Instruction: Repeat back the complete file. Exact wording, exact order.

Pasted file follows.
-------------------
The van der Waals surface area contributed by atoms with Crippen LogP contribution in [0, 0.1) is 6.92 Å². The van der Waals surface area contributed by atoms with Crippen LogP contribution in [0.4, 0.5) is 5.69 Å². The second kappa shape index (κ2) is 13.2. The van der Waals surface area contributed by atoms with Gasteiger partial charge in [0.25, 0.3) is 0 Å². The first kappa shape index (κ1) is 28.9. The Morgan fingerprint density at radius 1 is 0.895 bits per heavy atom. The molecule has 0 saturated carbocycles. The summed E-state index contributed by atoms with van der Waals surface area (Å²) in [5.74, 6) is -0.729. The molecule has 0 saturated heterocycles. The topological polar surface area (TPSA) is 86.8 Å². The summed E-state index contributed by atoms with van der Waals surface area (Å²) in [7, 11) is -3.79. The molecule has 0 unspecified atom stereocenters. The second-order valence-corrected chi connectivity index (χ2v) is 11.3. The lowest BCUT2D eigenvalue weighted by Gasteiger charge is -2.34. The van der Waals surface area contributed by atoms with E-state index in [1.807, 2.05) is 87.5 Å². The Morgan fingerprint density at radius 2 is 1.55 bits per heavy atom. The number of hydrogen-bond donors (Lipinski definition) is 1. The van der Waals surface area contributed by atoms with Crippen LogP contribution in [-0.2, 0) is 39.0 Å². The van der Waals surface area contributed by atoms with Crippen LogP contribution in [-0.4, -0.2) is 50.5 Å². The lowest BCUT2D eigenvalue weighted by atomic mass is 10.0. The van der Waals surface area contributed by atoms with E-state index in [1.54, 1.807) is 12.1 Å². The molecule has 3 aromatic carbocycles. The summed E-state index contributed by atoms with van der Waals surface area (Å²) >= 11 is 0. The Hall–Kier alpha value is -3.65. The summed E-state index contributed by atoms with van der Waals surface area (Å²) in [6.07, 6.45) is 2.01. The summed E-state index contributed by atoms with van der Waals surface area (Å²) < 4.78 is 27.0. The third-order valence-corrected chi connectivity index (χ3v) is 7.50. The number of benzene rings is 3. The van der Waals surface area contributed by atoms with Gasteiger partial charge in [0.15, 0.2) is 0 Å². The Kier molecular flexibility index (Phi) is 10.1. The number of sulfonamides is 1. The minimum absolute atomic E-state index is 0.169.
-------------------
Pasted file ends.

The van der Waals surface area contributed by atoms with Crippen LogP contribution in [0, 0.1) is 6.92 Å². The van der Waals surface area contributed by atoms with Crippen LogP contribution in [0.4, 0.5) is 5.69 Å². The second kappa shape index (κ2) is 13.2. The van der Waals surface area contributed by atoms with Gasteiger partial charge in [0.25, 0.3) is 0 Å². The first kappa shape index (κ1) is 28.9. The Morgan fingerprint density at radius 1 is 0.895 bits per heavy atom. The molecule has 0 saturated carbocycles. The summed E-state index contributed by atoms with van der Waals surface area (Å²) in [5.74, 6) is -0.729. The molecule has 0 saturated heterocycles. The topological polar surface area (TPSA) is 86.8 Å². The summed E-state index contributed by atoms with van der Waals surface area (Å²) in [7, 11) is -3.79. The molecule has 0 unspecified atom stereocenters. The second-order valence-corrected chi connectivity index (χ2v) is 11.3. The lowest BCUT2D eigenvalue weighted by Gasteiger charge is -2.34. The van der Waals surface area contributed by atoms with E-state index in [1.807, 2.05) is 87.5 Å². The Morgan fingerprint density at radius 2 is 1.55 bits per heavy atom. The number of hydrogen-bond donors (Lipinski definition) is 1. The van der Waals surface area contributed by atoms with Crippen LogP contribution in [-0.2, 0) is 39.0 Å². The van der Waals surface area contributed by atoms with Crippen LogP contribution in [-0.4, -0.2) is 50.5 Å². The lowest BCUT2D eigenvalue weighted by atomic mass is 10.0. The van der Waals surface area contributed by atoms with E-state index in [1.54, 1.807) is 12.1 Å². The molecule has 3 aromatic carbocycles. The summed E-state index contributed by atoms with van der Waals surface area (Å²) >= 11 is 0. The Hall–Kier alpha value is -3.65. The summed E-state index contributed by atoms with van der Waals surface area (Å²) in [6.07, 6.45) is 2.01. The summed E-state index contributed by atoms with van der Waals surface area (Å²) < 4.78 is 27.0. The third-order valence-corrected chi connectivity index (χ3v) is 7.50. The number of benzene rings is 3. The van der Waals surface area contributed by atoms with Gasteiger partial charge in [0.15, 0.2) is 0 Å². The Kier molecular flexibility index (Phi) is 10.1. The number of sulfonamides is 1. The minimum absolute atomic E-state index is 0.169.